This session aimed at triggering a debate on the current state of affairs regarding surveillance and laws when it comes to Internet rights or human rights in the digital world.
Different approaches by different political systems were highlighted. Government regulation and its positive or negative effect on people’s rights online was placed at the centre of the conversation.
The moderator, Mr Alexander Isavnin (Head of International Cooperation, RosKomSvoboda) gave an introduction to the session, saying that the Internet was developed and grew successfully without any government interference, and that today, laws and international treaties have led to broad Internet development, with pros and cons. Among the pros he mentioned: communication secrecy enforcement, consumer rights protection, business development protection, (inter)national security, and sustainable development. He said that the Internet is successful without regulation, and that cons included: new options for mass surveillance, excessive identification and data retention, content blocking, imitation of law enforcement activities, corruption, protectionism, law enforcement agencies (LEA)/government exceptions, and extensive regulations.
Ms Natalia Goderdzishvil (Ministry of Justice of Georgia) said that Internet rights are conventional human rights in the digital era. If there is no control over the legitimate power of the government, ‘we will end up with the digital 1984’. She said that states should reasonably balance private and public interests, while protecting and ensuring rights. ‘This is the only way to achieve the exercising of rights as well as specific public purposes.’ She also noted the need for the publicity, transparency, and accountability of government activities. Laws should be constructed in such a way as to enable humans to exercise their Internet rights and not just to have boundaries when an authority starts defining human rights. She concluded that it is about who controls the information and how it is processed. In Georgia, e-government agencies have more control over citizens data when it comes to its usage and processing, than the law enforcement.
Ms Martina Ferrancane (Research Associate, European Centre for International Political Economy (ECIPE)) gave the trade and data flow perspective. In the World Trade Organization (WTO) there is a commitment by Member States to liberalise trade of goods between countries. ‘The reason that we are fragmenting the Internet today is because each country has their own value’, said Ferrancane. Content blocking and regulation creates an impact on the communications infrastructure. She asked if there is a need to change the way in which infrastructure is designed in order to respond to the needs of countries to impose their regulation within their national borders.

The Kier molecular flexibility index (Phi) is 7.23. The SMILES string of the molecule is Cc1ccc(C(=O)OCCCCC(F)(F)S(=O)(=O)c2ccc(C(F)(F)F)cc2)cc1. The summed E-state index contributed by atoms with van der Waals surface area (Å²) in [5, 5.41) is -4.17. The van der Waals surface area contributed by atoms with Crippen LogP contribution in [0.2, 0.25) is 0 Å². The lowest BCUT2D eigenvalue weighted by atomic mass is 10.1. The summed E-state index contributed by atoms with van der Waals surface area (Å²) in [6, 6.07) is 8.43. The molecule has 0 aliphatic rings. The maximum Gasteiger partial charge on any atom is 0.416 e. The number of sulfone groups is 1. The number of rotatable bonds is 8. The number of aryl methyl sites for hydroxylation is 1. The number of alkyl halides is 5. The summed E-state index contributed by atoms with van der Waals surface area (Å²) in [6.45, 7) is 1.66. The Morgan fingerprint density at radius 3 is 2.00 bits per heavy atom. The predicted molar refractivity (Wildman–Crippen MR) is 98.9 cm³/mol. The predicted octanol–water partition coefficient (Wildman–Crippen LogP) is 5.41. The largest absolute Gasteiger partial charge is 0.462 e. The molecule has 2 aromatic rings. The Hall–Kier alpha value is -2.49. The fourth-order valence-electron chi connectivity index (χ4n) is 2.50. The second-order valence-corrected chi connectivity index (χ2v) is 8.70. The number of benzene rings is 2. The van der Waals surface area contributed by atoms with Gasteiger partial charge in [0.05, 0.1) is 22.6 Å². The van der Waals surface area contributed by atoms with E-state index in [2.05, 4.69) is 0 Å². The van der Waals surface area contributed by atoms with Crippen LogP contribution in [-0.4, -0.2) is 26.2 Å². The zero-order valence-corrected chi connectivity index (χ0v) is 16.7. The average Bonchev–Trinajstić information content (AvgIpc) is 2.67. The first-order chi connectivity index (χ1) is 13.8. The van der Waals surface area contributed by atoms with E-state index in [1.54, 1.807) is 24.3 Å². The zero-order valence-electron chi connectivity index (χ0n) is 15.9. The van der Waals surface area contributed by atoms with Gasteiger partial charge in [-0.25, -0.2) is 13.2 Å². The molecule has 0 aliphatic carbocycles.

Mr Peter Kimpian (Data Protection Unit, Council of Europe) spoke about surveillance and the protection of human rights within the rule of law. He noted that the Convention on the Prevention of Terrorism foresees the access to data by law enforcement only under certain conditions. The Data Protection Committee recently adopted a guide on the use of data by the police. He reminded those present that an international court, which can make binding decisions on member states, has established the legal requirements for surveillance.
There was an observation from the audience that governments can do a lot without listening to everybody’s communications. They can also guarantee access to the Internet and make sure it is ‘up-to-date and functional’. When it comes to the regulation, the big question is ‘how do we regulate?’. Security is a common good, and ‘when we start factoring systems we create a perfect entry point for criminals and for abuse’. It is important for individuals to communicate, but at the same time if regulation works in a problematic way ‘we may actually decrease the common good rather than increasing it’.
Another audience member reminded the rest that international law gives everyone the right to privacy, but that for the law enforcement, anonymity is challenging. ‘Facebook and Google have far more data on everyone in the room that any law enforcement agency, but we still use them.’